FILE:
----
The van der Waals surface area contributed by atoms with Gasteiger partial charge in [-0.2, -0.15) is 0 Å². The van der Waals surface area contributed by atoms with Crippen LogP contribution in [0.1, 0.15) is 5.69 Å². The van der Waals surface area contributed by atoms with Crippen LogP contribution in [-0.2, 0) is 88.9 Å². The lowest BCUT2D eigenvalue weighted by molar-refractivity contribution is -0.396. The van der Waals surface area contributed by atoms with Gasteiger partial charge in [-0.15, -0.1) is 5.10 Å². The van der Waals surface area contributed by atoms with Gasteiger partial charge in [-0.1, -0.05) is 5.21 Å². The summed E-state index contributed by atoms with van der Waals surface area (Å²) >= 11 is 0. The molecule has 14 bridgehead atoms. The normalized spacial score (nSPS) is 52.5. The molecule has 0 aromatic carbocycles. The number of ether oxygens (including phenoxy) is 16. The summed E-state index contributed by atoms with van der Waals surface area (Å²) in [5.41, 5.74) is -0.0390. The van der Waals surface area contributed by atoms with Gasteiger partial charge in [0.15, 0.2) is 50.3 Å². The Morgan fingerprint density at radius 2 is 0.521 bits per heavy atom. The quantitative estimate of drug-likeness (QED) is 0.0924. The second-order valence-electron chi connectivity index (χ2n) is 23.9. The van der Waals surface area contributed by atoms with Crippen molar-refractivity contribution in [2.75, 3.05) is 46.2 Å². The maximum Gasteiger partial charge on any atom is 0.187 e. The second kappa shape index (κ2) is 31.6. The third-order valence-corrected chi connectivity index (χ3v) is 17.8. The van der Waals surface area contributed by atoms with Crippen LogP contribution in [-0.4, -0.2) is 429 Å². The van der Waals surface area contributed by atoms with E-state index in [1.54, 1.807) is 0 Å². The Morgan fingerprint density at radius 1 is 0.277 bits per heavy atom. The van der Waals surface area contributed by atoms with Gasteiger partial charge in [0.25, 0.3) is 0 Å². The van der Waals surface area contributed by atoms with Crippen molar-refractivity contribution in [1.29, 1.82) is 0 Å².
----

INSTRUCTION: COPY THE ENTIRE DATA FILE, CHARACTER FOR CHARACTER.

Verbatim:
The van der Waals surface area contributed by atoms with Gasteiger partial charge in [-0.2, -0.15) is 0 Å². The van der Waals surface area contributed by atoms with Crippen LogP contribution in [0.1, 0.15) is 5.69 Å². The van der Waals surface area contributed by atoms with Crippen LogP contribution in [-0.2, 0) is 88.9 Å². The lowest BCUT2D eigenvalue weighted by molar-refractivity contribution is -0.396. The van der Waals surface area contributed by atoms with Gasteiger partial charge in [-0.15, -0.1) is 5.10 Å². The van der Waals surface area contributed by atoms with Gasteiger partial charge in [-0.1, -0.05) is 5.21 Å². The summed E-state index contributed by atoms with van der Waals surface area (Å²) >= 11 is 0. The molecule has 14 bridgehead atoms. The normalized spacial score (nSPS) is 52.5. The molecule has 0 aromatic carbocycles. The number of ether oxygens (including phenoxy) is 16. The summed E-state index contributed by atoms with van der Waals surface area (Å²) in [5.41, 5.74) is -0.0390. The van der Waals surface area contributed by atoms with Gasteiger partial charge in [0.15, 0.2) is 50.3 Å². The Morgan fingerprint density at radius 2 is 0.521 bits per heavy atom. The quantitative estimate of drug-likeness (QED) is 0.0924. The second-order valence-electron chi connectivity index (χ2n) is 23.9. The van der Waals surface area contributed by atoms with Crippen molar-refractivity contribution in [2.75, 3.05) is 46.2 Å². The maximum Gasteiger partial charge on any atom is 0.187 e. The second kappa shape index (κ2) is 31.6. The third-order valence-corrected chi connectivity index (χ3v) is 17.8. The van der Waals surface area contributed by atoms with Crippen LogP contribution in [-0.4, -0.2) is 429 Å². The van der Waals surface area contributed by atoms with E-state index in [1.54, 1.807) is 0 Å². The Morgan fingerprint density at radius 1 is 0.277 bits per heavy atom. The van der Waals surface area contributed by atoms with Gasteiger partial charge in [0.25, 0.3) is 0 Å². The van der Waals surface area contributed by atoms with Crippen molar-refractivity contribution in [1.29, 1.82) is 0 Å².